How To Change The Screensaver on Ubuntu 11.10

Danny Stieben 21-11-2011

change screensaver ubuntuAmong all the great things about the Ubuntu 11.10 release, the selection of screensavers isn’t one of them. In fact, if you look a little more closely, there isn’t any selection at all. Instead, all you get is the “blank screen” screensaver, which does nothing more than, well, give you a blank screen.


Intuitively, there doesn’t seem to be a way to fix it, so you’ll need to use a back door way to get a nicer selection of screensavers. But why does this problem exist in the first place?

It’s All GNOME 3

change screensaver ubuntu
In the latest changes, Ubuntu 11.10 finally switches over from GNOME 2 as its background framework of applications that Unity sits on top of, to GNOME 3 GNOME 3 Beta - Welcome To Your New Linux Desktop Read More . The latest version of GNOME 3, version 3.2, does have a wide range of system configuration options, but is still considered young in many aspects, including this one. One of the things GNOME 3 hasn’t yet expanded on is the selection of screensavers.

Although Ubuntu has the power to change out this part if the developers wanted to, I presume they left it as it is for uniformity. However, that doesn’t mean that you can’t change it yourself.

Switching To Better Screensavers

Doing this isn’t as hard as it may sound. You’ll simply need to switch out some packages and the job will be done. Before you start, make sure that in Software Sources you have all possible sources selected so that Ubuntu will find the needed packages.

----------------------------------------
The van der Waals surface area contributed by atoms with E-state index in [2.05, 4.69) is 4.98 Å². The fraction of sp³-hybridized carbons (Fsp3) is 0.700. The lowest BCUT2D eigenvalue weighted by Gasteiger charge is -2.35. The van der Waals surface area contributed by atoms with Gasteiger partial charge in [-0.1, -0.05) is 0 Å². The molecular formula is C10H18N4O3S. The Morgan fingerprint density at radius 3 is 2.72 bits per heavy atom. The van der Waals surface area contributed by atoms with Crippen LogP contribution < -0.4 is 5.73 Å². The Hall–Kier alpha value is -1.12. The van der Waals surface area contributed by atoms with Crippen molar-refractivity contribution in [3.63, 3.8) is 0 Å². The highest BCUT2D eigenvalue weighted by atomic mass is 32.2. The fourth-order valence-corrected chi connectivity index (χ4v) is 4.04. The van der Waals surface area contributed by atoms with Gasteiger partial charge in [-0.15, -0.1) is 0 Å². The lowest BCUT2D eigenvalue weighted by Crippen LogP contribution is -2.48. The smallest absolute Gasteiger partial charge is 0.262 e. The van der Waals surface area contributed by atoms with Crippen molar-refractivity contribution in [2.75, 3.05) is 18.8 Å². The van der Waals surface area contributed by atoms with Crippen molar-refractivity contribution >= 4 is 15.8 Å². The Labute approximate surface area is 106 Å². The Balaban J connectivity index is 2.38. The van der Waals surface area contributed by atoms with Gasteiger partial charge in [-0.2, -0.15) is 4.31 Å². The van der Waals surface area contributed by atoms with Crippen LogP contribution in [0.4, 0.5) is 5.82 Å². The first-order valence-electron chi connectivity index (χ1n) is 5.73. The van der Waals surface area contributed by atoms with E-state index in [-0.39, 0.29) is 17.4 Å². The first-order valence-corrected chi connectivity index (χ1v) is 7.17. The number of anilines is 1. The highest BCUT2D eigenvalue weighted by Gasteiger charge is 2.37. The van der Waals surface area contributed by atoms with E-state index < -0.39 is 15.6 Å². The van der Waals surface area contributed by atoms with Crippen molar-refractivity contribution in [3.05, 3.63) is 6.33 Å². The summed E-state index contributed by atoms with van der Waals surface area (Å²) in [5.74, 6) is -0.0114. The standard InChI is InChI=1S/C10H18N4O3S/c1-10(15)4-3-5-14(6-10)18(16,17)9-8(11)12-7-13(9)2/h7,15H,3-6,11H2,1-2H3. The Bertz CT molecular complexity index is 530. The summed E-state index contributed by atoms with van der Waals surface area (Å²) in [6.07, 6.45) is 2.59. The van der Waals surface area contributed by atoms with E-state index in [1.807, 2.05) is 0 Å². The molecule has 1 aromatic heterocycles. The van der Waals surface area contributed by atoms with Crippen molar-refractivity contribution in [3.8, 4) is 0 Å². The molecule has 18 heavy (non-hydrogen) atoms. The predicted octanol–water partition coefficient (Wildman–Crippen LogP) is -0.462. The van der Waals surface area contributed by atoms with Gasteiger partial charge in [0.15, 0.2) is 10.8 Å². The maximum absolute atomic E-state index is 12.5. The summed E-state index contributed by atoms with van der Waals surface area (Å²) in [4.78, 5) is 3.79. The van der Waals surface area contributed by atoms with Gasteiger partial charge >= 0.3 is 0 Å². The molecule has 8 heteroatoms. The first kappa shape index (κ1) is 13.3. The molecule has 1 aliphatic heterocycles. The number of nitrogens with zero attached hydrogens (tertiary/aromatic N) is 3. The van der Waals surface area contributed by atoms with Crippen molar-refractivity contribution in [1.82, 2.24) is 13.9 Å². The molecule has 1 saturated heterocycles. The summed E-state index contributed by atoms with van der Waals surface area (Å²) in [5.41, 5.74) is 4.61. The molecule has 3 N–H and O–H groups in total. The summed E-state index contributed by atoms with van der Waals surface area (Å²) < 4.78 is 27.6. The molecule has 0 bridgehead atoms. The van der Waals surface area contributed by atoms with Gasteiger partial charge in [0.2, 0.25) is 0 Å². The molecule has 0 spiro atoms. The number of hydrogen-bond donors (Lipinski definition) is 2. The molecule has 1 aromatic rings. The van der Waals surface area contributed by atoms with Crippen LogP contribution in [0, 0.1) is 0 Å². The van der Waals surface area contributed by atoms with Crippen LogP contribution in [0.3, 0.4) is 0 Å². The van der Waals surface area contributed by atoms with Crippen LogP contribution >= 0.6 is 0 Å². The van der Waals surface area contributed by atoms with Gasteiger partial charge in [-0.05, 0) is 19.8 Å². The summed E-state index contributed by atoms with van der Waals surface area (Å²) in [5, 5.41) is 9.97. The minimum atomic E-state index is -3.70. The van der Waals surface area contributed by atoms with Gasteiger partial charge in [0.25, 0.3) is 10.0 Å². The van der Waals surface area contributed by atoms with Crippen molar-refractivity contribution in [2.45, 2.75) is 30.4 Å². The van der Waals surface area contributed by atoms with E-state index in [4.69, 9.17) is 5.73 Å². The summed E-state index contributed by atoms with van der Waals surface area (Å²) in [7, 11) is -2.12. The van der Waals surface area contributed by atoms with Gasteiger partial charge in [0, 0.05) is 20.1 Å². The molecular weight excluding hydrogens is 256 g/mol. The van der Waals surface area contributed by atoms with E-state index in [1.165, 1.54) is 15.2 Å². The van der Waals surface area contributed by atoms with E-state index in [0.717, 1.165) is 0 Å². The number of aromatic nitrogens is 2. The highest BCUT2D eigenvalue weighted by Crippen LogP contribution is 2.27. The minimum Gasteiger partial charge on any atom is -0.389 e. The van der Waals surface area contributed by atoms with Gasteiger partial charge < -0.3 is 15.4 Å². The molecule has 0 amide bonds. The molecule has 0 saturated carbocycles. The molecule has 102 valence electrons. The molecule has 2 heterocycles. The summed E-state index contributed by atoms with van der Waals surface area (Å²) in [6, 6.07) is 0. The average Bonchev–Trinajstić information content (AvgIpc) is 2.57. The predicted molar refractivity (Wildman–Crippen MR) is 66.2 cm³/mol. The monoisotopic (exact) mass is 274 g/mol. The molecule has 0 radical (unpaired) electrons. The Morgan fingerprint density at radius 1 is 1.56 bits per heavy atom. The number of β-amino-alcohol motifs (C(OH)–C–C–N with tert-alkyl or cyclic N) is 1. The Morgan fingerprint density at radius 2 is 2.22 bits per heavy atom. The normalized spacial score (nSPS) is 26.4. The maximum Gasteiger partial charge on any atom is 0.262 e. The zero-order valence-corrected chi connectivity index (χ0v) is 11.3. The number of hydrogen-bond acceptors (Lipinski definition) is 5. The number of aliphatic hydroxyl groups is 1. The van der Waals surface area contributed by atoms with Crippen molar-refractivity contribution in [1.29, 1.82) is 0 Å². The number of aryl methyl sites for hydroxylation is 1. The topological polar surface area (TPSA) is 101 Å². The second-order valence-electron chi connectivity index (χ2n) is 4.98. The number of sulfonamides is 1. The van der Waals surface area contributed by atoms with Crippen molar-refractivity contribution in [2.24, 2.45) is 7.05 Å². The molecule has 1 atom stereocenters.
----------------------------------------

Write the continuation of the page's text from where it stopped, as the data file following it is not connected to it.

It will be faster if you copy and paste the following command into the terminal (

sudo apt-get remove gnome-screensaver && sudo apt-get install xscreensaver xscreensaver-gl-extra xscreensaver-data-extra

), or you can manually remove


and install




, and


via the Ubuntu Software Center.


Once that completes, you can then go ahead and launch XScreenSaver (which simply appears as “Screensaver” when searching for it in the Unity Dash). When you first open the configuration window, you’ll be warned that the GNOME screensaver daemon is still running, and you should stop it. Go ahead and do that, then allow the XScreenSaver daemon to run on the current display.

change screensaver on ubuntu
In the first tab called “Display Modes”, you can set what kind of screensaver you’d like to have. There are plenty of different options, and you can even change from one to the other, automatically, after a certain amount of time. You can even choose which screensavers it should regularly switch.

change screensaver ubuntu
In the “Advanced” tab, you’ll get to do a heck of a lot of advanced stuff. A lot of it doesn’t make much sense to me, so if you’re like me you’ll be best served just leaving those options alone. However, for those that do know what this is talking about, you’re welcome to take a swing at it.


Reverting Back

In case you’d like to go back to the simple blank screen, either because you know it’ll just work or because you have some other reason, this is easy to do as well. I recommend that you run this via the terminal as you need to do more than just install and remove packages, but if you choose to do it differently, that is up to you.

In order to revert to what you had before, run

sudo apt-get remove xscreensaver xscreensaver-gl-extra xscreensaver-data-extra && sudo rm /usr/bin/gnome-screensaver-command && sudo apt-get install gnome-screensaver

. This will uninstall and install the correct packages, as well as remove a file that is no longer needed and would otherwise cause issues.